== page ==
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NYT columnist admits ‘something has gone badly wrong’ in West Coast states because of Democratic leadership

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New York Times columnist and former Oregon Democratic gubernatorial candidate Nicholas Kristof admitted on Saturday that the West Coast cities is “a mess” because of Democratic Party leaders.

In a column for the New York Times, Kristof argued that “West Coast liberalism” is more focused on the intentions behind its policies rather than its outcomes. As a result, deep blue states like Oregon have major homeless and drug problems, “below-average” high school graduation rates, and high murder rates.

“But liberals like me do need to face the painful fact that something has gone badly wrong where we’re in charge, from San Diego to Seattle,” the columnist declared at the outset of his piece, adding that the West Coast offers “a version of progressivism that doesn’t result in progress.”

OREGON DAD ACCUSED OF DRUGGING GIRLS’ SMOOTHIES AT DAUGHTER’S SLEEPOVER GOT DIVORCED WEEKS AFTER INCIDENT

New York Times columnist Nicholas Kristof slammed West Coast Democratic Party leaders for turning their states and cities into a “mess.” (Photo by Jamie McCarthy/Getty Images)

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Kristof, who was compelled by the Oregon Supreme Court to end his bid for governor in 2021 for failing to meet eligibility requirements, did clarify he does not believe this is a problem with liberalism across the board, and cited examples of how he believes Democratic states do better than Republican ones in general.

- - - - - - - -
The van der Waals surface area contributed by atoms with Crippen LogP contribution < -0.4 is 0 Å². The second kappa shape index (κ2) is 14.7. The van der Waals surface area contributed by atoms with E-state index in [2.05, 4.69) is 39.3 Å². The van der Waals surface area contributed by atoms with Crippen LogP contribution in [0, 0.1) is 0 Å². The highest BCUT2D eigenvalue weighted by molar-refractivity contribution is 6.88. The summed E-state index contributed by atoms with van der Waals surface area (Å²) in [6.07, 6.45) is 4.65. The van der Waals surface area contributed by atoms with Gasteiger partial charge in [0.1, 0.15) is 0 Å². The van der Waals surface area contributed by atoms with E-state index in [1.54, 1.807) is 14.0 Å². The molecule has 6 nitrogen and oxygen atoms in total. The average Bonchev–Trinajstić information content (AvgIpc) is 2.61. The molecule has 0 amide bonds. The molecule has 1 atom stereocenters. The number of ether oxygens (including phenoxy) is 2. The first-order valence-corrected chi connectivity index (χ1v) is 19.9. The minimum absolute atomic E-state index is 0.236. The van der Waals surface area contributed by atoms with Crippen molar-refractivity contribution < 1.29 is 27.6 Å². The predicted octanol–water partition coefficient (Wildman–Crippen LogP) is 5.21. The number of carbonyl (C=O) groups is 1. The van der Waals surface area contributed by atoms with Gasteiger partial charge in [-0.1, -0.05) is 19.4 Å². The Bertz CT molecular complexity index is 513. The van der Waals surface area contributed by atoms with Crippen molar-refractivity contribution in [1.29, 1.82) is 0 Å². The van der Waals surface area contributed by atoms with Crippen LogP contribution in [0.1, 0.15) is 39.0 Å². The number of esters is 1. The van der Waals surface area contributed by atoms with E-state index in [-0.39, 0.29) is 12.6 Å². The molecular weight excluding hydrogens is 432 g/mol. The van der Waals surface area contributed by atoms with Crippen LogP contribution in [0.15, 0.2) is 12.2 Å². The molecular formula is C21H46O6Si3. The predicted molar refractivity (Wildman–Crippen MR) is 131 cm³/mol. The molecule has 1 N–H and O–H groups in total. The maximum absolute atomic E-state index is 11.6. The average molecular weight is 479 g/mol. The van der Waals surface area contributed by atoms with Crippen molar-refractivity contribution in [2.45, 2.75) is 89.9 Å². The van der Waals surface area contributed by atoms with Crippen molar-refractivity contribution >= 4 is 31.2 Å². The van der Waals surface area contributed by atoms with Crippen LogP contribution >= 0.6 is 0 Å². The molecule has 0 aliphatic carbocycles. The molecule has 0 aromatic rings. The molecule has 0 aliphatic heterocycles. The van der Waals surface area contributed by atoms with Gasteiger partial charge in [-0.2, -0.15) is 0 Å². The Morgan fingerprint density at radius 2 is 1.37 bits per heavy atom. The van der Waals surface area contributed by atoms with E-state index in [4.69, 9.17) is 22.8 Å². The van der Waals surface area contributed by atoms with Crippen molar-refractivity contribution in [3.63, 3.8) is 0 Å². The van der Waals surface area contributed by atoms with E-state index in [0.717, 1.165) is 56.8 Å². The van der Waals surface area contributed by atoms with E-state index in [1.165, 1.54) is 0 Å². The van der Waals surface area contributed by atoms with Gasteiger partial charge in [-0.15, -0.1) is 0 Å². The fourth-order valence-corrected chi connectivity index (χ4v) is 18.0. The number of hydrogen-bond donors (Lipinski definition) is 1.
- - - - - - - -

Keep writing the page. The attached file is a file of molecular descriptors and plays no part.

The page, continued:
“Democratic states enjoy a life expectancy two years longer than Republican states. Per capita G.D.P. in Democratic states is 29 percent higher than in G.O.P. states, and child poverty is lower. Education is generally better in blue states, with more kids graduating from high school and college.”

“The gulf in well-being between blue states and red states is growing wider, not narrower,” he wrote, prompting him to conclude, “So the problem isn’t with liberalism. It’s with West Coast liberalism.”

He went on to point out major issues in California and Oregon, noting that blue states on the East Coast don’t have them. 

“The two states with the highest rates of unsheltered homelessness are California and Oregon. The three states with the lowest rates of unsheltered homelessness are all blue ones in the Northeast: Vermont, New York and Maine. Liberal Massachusetts has some of the finest public schools in the country, while liberal Washington and Oregon have below-average high school graduation rates.”